[FONT=comic sans ms,sand]Welcome to Peepthis541's page![/FONT]​
My name is Dave and I live in Eugene, Oregon. After a couple years hiatus from keeping 2 hens in my front yard, I decided to get some more. I love the idea of raising your own food. I've been gardening for 3 years now and learning more all the time. Having a few hens is more work than managing a garden, but I like the challenges and love being able to use my creativity in constructing a nice environment for them.

[FONT=comic sans ms,sand]Some Flock Photos: [/FONT]​

[FONT=comic sans ms,sand]The fruits of labor, and the nesting box where it all happens. [/FONT]


[FONT=comic sans ms,sand]Hens take a stroll on the sidewalk while free ranging (left). My Barred Rock hen (right). She is one of the most aggressive hens of the flock, despite her small size and young age. [/FONT]


[FONT=comic sans ms,sand]My beautiful Brahmas. The largest but gentlest hens of the flock. [/FONT]


[FONT=comic sans ms,sand]The ladies go to work on my topsoil, looking for bugs and worms. [/FONT]

Here are some recent projects:
[FONT=arial black,avant garde]Chicken Coop and installation of Automatic opening and closing door[/FONT]


A 12vDC high torque, 5 rpm motor purchased off ebay for ~$12.


Here's a mock up of the auto-door plan (fig 1.). I drew in a place for diodes in line because I thought it would be the way to control interference of two currents running to one motor at opposing polarities. I ended up using a Double Pole Double Throw relay instead (fig 2.). The relay was ~$9 at Radio Shack.


[FONT=comic sans ms,sand]Figure 2 [/FONT]


[FONT=comic sans ms,sand]Figure 3 [/FONT]​

[FONT=comic sans ms,sand]Figure 4 & 5[/FONT]
Because of my inexperience in electronics, I had to solicit help from people on BYC (fig. 3-5).


The motor assembly and DPDT relay. The housing is PVC. End caps are drilled to accommodate the motor shaft on one end, and the wiring on the other.


A close up of the motor shaft, to which a 1/4" coupler ($.80) is attached. Then the spool rod is connected via a short 1/4" screw and lock washer through another PVC end cap.


Door frame and flap. Frame is made of plywood and flap is fiberglass to prevent bucking in weather. I installed magnets for a better seal at closed position. At the top right of the frame is a switch installed to cut the power to the motor when door is closed.


I installed a 2x2 to the bottom of the flap to add some weight and assist in a complete close of the door.


Installed door and wiring. I put a couple pieces of wood in between the base of the door frame and the coop because the door was not sealing properly and the switch was not activating and shutting off the motor. The second switch is installed above the door frame to stop the motor when the door is fully opened. The timers cost me about $2-3 each at Goodwill. The 12vDC adapters cost me $3 each at an electronics/computer recycling place.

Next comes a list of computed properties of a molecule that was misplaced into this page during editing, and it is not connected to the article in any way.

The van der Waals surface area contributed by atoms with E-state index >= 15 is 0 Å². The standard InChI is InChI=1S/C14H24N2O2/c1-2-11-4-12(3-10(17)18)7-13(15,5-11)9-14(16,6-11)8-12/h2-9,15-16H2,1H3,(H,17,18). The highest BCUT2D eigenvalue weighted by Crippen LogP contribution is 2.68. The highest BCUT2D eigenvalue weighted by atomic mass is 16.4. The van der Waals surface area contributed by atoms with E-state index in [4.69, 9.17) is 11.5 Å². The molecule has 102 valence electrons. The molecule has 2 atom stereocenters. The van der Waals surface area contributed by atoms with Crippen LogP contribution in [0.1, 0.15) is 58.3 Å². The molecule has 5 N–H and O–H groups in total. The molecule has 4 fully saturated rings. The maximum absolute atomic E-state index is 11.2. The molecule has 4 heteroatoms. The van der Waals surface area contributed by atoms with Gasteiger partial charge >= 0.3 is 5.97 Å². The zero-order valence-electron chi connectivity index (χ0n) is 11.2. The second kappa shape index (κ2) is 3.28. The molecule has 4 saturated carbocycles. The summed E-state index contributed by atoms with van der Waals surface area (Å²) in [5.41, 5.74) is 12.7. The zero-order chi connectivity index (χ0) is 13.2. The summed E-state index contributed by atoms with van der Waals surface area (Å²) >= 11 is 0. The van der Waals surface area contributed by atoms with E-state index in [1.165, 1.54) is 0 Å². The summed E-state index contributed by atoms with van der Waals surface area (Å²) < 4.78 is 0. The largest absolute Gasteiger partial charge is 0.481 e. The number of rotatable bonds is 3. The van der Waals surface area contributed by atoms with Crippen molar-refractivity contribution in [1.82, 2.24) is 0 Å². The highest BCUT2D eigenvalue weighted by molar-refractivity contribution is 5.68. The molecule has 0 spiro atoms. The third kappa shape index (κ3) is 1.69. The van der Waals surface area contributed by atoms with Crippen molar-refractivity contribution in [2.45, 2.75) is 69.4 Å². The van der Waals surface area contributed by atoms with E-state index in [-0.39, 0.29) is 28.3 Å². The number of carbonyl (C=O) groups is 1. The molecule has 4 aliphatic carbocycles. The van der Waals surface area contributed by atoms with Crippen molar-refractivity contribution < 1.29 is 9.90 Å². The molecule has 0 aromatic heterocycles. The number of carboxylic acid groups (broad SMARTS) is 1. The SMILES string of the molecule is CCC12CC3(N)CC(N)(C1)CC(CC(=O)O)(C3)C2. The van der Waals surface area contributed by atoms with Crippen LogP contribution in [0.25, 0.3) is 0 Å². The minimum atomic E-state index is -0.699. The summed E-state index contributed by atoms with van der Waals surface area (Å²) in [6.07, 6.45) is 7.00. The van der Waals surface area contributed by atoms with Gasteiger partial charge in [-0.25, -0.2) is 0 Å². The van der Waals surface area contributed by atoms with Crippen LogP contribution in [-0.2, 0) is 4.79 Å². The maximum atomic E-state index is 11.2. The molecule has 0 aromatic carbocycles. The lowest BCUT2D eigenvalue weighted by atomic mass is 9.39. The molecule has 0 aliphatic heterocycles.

Coopification of Chicken Tractor
I built a chicken tractor at the same time as I built the hen coop. Unfortunately, it turned out to be not as practical as I would have liked because it was a little too large to wheel around my small and cluttered front yard. Also I was a bit intimidated at the prospect of corralling the hens around and getting them to go into the tractor, or back into their yard.
So, I decided to "coopify" the tractor and build a roosting and nesting house on top of it. It is still movable, however much heavier now, so it will probably be a two person job to move it around the yard.


The tractor was made entirely out of salvaged and recycled materials. The only exception was the wire.


One side of the coop. With a hinged panel to provide access for cleaning.


The roof area is the roosting area, and below is the nesting box.


Sliding doors provide access to the roosting compartment.


Close ups of the nesting areas (left) and roosting areas (right). A 2x2 foot perch was added to the opening of the nest box to keep shavings in. Also a platform was added outside of the nest box to help them enter or jump up to roosting area.


The finished product. Outside access door installed at bottom. Hinged flap installed at roosting compartment floor to allow sweeping out of wood shavings.

[FONT=arial black,avant garde]Auto Watering system and Feeder (PVC)[/FONT]

[FONT=comic sans ms,sand]4" PVC pipes are mounted under a shelf where a 5 gallon bucket sits holding extra feed. [/FONT]


[FONT=comic sans ms,sand] The PVC pipes have large holes cut in them so hens can have access to feed as it flows down.

*The 90 degree elbows are not ideal (feed has to be coerced down into the horizontal pipes by shaking), but it was the only way this would work in the area I wanted it to without destroying the porch fence.


[FONT=comic sans ms,sand] Auto watering system. A hose is connected to a toilet water intake valve, which restricts the water's intake after it reaches a certain level. This level is just below the openings I made on the sides of the bucket.
I copied this design from the BYC DIY page. Thanks!